There are misconceptions about grilling, and more than a few “facts” that simply aren’t true.
In one sense, grilling is a simple concept. Fire plus food equals flavor. In another sense, it’s anything but simple because there are as many ways to do it as there are people doing it. Unfortunately a few of those folks are working with some bad information, which is causing them to struggle unnecessarily. See if any of these myths ring a bell.
Five grilling myths busted:
1. Charcoal imparts flavor. False. Once charcoal briquettes are lit there is very little flavor left to impart. What produces flavor is the searing (infrared) heat of a very hot fire. It caramelizes the surface of the meat, intensifying the flavor and sealing in the juices.
2. All grills produce flare ups. Nope. Uneven air flow and grease dripping on the heated surface are what cause flare-ups. If the air flow is restricted and the grease vaporizes, flare ups are eliminated. And that means meat cooks evenly because there are no hot spots on the grill. Char-Broil® TRU-Infrared™ technology is a great example.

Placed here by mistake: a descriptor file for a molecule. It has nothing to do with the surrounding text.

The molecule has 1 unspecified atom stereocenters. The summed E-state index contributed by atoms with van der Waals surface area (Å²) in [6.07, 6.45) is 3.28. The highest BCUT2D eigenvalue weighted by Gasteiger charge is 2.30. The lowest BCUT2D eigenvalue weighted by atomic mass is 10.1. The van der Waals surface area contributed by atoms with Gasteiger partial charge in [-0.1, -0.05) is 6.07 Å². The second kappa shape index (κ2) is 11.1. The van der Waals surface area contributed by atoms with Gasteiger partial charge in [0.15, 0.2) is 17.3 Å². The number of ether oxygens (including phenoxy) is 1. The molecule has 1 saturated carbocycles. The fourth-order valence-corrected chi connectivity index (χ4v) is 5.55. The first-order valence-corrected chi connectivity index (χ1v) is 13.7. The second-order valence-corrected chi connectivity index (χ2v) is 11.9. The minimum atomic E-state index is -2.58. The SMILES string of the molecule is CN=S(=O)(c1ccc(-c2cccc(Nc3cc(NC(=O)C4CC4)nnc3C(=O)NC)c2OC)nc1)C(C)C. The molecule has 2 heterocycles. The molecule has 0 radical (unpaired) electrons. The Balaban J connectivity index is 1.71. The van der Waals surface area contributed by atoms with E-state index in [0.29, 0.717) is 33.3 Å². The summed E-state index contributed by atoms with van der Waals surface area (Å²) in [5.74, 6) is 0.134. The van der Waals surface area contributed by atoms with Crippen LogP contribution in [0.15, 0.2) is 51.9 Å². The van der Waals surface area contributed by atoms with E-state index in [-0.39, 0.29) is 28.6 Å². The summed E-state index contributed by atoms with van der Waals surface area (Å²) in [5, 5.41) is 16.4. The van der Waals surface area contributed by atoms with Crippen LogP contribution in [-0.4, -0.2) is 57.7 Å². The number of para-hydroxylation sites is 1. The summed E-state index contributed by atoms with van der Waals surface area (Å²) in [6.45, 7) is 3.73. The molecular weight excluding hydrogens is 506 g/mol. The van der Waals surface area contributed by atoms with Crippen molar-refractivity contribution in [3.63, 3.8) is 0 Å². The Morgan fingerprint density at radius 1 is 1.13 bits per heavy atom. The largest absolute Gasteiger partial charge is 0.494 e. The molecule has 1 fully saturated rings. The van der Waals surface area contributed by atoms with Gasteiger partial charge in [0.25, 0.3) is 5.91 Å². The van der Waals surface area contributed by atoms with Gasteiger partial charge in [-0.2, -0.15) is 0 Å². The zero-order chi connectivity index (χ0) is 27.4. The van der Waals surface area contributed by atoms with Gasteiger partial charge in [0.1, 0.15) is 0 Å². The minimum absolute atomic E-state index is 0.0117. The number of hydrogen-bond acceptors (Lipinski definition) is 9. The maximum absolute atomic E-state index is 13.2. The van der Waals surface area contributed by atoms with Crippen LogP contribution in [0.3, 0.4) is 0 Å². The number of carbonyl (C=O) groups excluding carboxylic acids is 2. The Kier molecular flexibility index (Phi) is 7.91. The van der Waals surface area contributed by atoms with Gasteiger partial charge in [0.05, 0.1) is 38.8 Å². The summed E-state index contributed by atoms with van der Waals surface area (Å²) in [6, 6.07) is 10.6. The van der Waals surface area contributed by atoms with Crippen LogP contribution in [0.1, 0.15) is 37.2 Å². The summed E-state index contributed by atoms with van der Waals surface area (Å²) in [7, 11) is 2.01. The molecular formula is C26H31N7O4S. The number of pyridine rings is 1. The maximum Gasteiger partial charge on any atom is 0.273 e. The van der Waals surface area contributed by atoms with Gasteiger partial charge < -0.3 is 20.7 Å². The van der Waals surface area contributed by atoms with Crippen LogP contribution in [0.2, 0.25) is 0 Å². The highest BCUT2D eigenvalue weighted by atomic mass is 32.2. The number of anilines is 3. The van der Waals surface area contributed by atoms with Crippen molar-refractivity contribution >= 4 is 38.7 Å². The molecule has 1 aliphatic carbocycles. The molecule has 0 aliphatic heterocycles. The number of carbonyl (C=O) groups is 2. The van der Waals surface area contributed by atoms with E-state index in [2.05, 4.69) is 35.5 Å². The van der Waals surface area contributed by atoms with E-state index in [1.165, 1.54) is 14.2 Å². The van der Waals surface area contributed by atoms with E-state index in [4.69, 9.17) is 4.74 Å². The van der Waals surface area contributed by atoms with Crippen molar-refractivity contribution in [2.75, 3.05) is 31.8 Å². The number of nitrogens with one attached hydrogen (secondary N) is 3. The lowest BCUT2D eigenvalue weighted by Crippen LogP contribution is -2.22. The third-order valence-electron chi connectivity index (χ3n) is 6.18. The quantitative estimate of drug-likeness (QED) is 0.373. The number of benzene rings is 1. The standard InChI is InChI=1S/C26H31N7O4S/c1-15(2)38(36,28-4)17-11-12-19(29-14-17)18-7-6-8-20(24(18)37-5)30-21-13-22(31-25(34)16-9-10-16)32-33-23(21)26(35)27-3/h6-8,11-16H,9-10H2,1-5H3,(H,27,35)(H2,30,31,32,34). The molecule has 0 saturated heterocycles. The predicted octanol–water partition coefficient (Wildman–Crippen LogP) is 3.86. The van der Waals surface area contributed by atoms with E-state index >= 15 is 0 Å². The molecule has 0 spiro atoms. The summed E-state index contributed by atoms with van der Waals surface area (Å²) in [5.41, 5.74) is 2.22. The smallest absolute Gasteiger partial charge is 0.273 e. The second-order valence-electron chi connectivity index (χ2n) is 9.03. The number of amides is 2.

3. The higher the BTU rating, the more powerful the grill. Wrong. BTU (British Thermal Unit) measures how much gas is consumed, not power. There is no relationship between BTUs and power/heat. In fact, the lower the BTU rating, the less you’ll pay for propane.
4. Bigger is better when it comes to a grill. Not necessarily. Grills perform most efficiently when they’re the appropriate size for the job. If you’re cooking for two, you only need 200 square inches. For four people, it’s 300 square inches and for eight people it’s 600 square inches.
5. Infrared grills are expensive. False. They can run thousands of dollars but Char-Broil’s TRU-Infrared™ line of grills start below $300, allowing anyone to join the revolution of infrared grilling.